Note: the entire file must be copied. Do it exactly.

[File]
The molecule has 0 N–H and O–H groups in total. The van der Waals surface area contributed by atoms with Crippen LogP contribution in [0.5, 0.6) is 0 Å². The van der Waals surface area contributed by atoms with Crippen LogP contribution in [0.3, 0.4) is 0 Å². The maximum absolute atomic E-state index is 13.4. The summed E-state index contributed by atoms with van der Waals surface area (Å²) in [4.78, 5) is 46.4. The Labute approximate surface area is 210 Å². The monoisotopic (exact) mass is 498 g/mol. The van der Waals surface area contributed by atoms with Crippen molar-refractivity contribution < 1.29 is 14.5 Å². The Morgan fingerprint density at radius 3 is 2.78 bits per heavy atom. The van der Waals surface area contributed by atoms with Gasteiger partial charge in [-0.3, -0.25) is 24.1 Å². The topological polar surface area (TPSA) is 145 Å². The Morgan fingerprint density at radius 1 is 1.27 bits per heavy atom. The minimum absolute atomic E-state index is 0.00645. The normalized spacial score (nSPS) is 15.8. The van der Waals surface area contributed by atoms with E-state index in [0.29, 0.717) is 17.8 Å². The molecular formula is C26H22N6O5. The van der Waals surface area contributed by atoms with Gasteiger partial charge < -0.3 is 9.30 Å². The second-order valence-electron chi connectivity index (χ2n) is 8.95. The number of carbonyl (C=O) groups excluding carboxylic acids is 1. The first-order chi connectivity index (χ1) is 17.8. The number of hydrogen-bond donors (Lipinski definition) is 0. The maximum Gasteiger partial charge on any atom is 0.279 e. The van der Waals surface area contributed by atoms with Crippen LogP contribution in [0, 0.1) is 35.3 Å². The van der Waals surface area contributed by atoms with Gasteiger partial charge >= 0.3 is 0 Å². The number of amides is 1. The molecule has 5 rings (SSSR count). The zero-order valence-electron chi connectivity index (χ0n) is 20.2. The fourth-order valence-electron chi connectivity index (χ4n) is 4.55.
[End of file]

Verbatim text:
The molecule has 0 N–H and O–H groups in total. The van der Waals surface area contributed by atoms with Crippen LogP contribution in [0.5, 0.6) is 0 Å². The van der Waals surface area contributed by atoms with Crippen LogP contribution in [0.3, 0.4) is 0 Å². The maximum absolute atomic E-state index is 13.4. The summed E-state index contributed by atoms with van der Waals surface area (Å²) in [4.78, 5) is 46.4. The Labute approximate surface area is 210 Å². The monoisotopic (exact) mass is 498 g/mol. The van der Waals surface area contributed by atoms with Crippen molar-refractivity contribution < 1.29 is 14.5 Å². The Morgan fingerprint density at radius 3 is 2.78 bits per heavy atom. The van der Waals surface area contributed by atoms with Gasteiger partial charge in [-0.3, -0.25) is 24.1 Å². The topological polar surface area (TPSA) is 145 Å². The Morgan fingerprint density at radius 1 is 1.27 bits per heavy atom. The minimum absolute atomic E-state index is 0.00645. The normalized spacial score (nSPS) is 15.8. The van der Waals surface area contributed by atoms with E-state index in [0.29, 0.717) is 17.8 Å². The molecular formula is C26H22N6O5. The van der Waals surface area contributed by atoms with Gasteiger partial charge < -0.3 is 9.30 Å². The second-order valence-electron chi connectivity index (χ2n) is 8.95. The number of carbonyl (C=O) groups excluding carboxylic acids is 1. The first-order chi connectivity index (χ1) is 17.8. The number of hydrogen-bond donors (Lipinski definition) is 0. The maximum Gasteiger partial charge on any atom is 0.279 e. The van der Waals surface area contributed by atoms with Crippen LogP contribution in [0, 0.1) is 35.3 Å². The van der Waals surface area contributed by atoms with Gasteiger partial charge >= 0.3 is 0 Å². The number of amides is 1. The molecule has 5 rings (SSSR count). The zero-order valence-electron chi connectivity index (χ0n) is 20.2. The fourth-order valence-electron chi connectivity index (χ4n) is 4.55.